Why do we continue to defend such barbarism? The evidence is all around us that there are better solutions available that work MUCH better. Namely legalization (or decriminalization at the minimum). 'This Is Working': Portugal, 12 Years after Decriminalizing Drugs. Since marijuana legalization, highway fatalities in Colorado are at near-historic lows.


In my dissertation, I showed that the gateway theory did not explain the movement toward harder drugs. This research was subsequently published in The Economics of Prohibition. I showed that it was actually prohibition enforcement itself that created incentives for suppliers to make drugs more potent e.g., more potent marijuana, and to switch to more potent drug types e.g., smuggling coc aine instead of marijuana.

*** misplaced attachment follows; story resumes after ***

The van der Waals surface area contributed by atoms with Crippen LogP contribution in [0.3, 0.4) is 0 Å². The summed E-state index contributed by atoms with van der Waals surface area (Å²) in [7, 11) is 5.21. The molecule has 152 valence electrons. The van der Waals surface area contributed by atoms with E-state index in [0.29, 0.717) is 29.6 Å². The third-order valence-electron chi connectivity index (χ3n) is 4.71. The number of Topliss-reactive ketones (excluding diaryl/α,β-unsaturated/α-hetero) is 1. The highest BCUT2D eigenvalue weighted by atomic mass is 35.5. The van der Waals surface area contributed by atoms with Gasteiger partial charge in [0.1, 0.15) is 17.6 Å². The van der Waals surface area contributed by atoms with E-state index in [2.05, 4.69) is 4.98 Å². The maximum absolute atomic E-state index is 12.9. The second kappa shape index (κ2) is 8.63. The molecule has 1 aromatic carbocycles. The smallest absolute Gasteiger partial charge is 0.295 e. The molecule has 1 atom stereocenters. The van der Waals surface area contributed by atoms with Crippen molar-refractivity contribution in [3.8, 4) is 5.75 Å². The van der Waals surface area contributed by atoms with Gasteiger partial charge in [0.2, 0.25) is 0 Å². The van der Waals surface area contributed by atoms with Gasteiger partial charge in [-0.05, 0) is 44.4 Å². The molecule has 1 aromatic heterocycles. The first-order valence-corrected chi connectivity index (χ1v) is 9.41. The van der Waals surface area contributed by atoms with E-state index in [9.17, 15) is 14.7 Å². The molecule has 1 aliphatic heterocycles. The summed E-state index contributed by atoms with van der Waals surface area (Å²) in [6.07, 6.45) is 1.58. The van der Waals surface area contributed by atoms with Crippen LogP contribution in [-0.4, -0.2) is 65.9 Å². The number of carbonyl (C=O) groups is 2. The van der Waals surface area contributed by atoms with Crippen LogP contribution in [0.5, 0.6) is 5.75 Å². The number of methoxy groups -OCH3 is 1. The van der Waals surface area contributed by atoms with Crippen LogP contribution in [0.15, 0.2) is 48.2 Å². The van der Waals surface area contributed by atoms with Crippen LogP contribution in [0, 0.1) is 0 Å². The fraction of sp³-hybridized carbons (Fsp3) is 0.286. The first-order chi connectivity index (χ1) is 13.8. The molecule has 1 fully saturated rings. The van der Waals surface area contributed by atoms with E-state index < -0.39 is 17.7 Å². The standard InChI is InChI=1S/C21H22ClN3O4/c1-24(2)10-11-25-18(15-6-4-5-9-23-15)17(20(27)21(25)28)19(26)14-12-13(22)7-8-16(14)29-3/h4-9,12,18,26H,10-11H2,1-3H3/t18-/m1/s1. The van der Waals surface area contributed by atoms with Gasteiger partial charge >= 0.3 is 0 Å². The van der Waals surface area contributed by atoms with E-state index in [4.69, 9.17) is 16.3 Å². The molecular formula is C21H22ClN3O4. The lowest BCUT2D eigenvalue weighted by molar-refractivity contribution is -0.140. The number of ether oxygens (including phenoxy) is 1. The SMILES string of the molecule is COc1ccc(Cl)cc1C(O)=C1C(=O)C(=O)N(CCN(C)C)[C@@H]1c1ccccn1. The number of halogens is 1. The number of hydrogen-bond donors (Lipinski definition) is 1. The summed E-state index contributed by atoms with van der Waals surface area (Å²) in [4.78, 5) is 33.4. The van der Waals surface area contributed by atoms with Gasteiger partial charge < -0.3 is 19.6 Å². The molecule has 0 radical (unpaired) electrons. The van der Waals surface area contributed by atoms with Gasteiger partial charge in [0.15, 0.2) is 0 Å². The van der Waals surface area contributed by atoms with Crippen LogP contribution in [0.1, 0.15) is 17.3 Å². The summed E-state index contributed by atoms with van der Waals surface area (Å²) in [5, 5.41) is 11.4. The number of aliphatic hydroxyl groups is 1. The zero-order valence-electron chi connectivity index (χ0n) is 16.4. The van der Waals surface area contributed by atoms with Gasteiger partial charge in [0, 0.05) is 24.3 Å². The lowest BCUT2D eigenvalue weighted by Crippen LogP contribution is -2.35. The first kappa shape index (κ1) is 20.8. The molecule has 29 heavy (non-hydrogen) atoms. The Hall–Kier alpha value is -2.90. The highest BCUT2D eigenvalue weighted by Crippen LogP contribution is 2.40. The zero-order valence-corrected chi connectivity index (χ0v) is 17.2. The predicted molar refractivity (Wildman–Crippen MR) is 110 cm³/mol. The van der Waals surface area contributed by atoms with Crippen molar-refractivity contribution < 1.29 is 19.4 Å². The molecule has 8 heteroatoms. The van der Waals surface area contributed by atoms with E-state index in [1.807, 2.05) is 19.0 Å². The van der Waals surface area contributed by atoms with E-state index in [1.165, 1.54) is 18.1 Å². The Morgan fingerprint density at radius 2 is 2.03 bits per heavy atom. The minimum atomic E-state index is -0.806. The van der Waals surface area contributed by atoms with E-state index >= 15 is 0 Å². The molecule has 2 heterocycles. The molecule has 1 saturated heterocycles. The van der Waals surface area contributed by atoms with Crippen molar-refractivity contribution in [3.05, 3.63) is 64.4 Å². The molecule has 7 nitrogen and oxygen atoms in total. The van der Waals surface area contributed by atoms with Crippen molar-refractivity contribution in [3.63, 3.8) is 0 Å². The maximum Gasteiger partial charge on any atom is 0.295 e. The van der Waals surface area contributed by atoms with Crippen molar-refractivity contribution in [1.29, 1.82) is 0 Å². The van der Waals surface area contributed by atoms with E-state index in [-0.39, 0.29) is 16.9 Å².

It was the case that the markets for narcotics, coc aine, and marijuana had problems and concerns, but as Mises Institute Summer Fellow Audrey Redford has shown, it was also the case that these markets were already impacted by numerous state and local regulations and prohibitions, by heavy tariffs, the Pure Food and Drug Act of 1906, and by a host of state and local alcohol prohibitions and restrictions.

What history does reveal is that the initial legislation that became the War of Drugs was clearly the result of bigotry and the desire to suppress minorities, and the desire to become a big player in world diplomatic affairs, not a desire to help drug addicts.

What has the War on Drugs accomplished? It has not reduced access to illegal drugs. It has not reduced illegal drug use or abuse. It has not reduced the rate of addiction. If anything, the rates of use, abuse, and addiction have increased over the past century. Prison population statistics clearly indicate that it has been used to suppress minorities.